Six Bay Area counties are extending their shelter-in-place orders through the end of May, lengthening efforts to contain the coronavirus.
Six Bay Area counties will extend their shelter-in-place orders through the end of May, officials announced Monday, saying the region has made progress in slowing the spread of the new coronavirus but that continued restrictions are necessary to avoid a resurgence in COVID-19 cases.
The orders, first issued March 16, were set to expire May 3 in Alameda, Contra Costa, Marin, San Francisco, San Mateo and Santa Clara counties. Working in tandem, health officials in all six counties, along with the city of Berkeley, will announce the extension later this week along with more details, officials said in a news release.
The new order will largely keep the same restrictions in place but with “limited easing of specific restrictions for a small number of lower-risk activities,” officials said. No further details were provided.
While hospital admissions have leveled, lifting restrictions too early could cause a dramatic uptick in COVID-19 cases, they said.
“Thanks to the collective effort and sacrifice of the 7 million residents across our jurisdictions, we have made substantial progress in slowing the spread of the novel coronavirus,” the seven health officers said in a statement.
“At this stage of the pandemic, however, it is critical that our collective efforts continue so that we do not lose the progress we have achieved together.”
Solano County has already extended its own shelter-in-place order through May 17. Napa County extended its order indefinitely last week but is allowing all construction, in-person real estate viewings and landscaping work to resume.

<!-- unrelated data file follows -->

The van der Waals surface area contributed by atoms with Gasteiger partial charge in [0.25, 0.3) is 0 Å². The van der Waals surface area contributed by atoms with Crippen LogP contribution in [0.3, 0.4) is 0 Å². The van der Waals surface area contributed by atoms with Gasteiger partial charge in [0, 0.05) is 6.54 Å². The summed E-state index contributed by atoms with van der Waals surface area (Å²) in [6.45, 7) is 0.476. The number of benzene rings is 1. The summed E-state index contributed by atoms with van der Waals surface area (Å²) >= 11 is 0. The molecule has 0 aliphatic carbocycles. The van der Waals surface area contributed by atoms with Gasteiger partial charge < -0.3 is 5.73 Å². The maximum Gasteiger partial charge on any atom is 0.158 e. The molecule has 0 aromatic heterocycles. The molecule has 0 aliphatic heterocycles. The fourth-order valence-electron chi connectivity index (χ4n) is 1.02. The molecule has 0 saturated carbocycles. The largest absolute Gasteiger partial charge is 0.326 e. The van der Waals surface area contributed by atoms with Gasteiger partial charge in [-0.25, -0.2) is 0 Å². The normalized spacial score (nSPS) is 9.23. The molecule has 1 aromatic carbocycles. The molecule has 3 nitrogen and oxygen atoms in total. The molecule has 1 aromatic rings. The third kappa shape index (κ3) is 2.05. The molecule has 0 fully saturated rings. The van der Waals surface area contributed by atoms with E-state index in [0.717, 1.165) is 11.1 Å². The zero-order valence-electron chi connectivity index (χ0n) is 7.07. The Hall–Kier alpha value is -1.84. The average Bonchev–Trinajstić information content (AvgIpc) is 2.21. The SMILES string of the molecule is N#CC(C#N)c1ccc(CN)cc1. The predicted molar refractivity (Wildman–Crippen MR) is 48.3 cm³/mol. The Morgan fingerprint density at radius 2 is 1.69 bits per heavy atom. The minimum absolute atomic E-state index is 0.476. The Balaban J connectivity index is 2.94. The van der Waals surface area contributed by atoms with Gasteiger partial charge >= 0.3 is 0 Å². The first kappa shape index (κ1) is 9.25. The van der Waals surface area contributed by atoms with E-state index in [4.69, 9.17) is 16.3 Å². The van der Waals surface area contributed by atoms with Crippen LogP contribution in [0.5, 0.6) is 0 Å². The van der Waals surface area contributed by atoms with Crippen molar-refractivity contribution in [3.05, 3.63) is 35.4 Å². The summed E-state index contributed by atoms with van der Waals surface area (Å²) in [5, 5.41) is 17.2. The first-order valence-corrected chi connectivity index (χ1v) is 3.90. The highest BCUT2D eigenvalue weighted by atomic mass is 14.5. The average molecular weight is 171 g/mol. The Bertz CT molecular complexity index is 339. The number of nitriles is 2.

When first announced, the Bay Area’s order was the boldest containment measure anywhere in the United States but has since been replicated in nearly every state.
The initial order, set to last three weeks, was extended March 31. Officials clarified at the time that much outdoor activity, such as the use of playgrounds and recreational facilities, was banned but that some businesses such as real estate agencies, funeral homes and rental car companies were added to the list of essential services.
State goals remain unmet
Officials across California, including Gov. Gavin Newsom, have suggested that the state cannot lift restrictions until it makes more progress in its efforts to contain the new coronavirus. Last week, Newsom said the state still hasn’t met most of the six goals he set that would allow public life to restart, although hospital admissions had flattened enough for elective surgeries to resume.
Newsom last week pledged that the state would ramp up its efforts to meet the most important of its six goals: increasing its capacity to test for COVID-19 and tracing the contacts of people who test positive.
California, whose testing rate still lags behind dozens of other states, hopes to test 25,000 residents per day for COVID-19 by the end of April, Newsom said — up from its current rate of 16,000. Eventually, officials hope to test at least 60,000 people each day.
As for contact tracing — a crucial way for officials to understand how the virus is spreading — California hopes to train and deploy at team of 10,000 tracers, drawing from an existing pool of state workers.
The state’s other indicators included whether California had the means to protect its most vulnerable residents from contracting COVID-19, how well the state’s hospital systems can handle surges in patients, whether the state had developed new treatments for COVID-19 and if schools and businesses can maintain social distancing once they reopen.
This article was first published by Patch.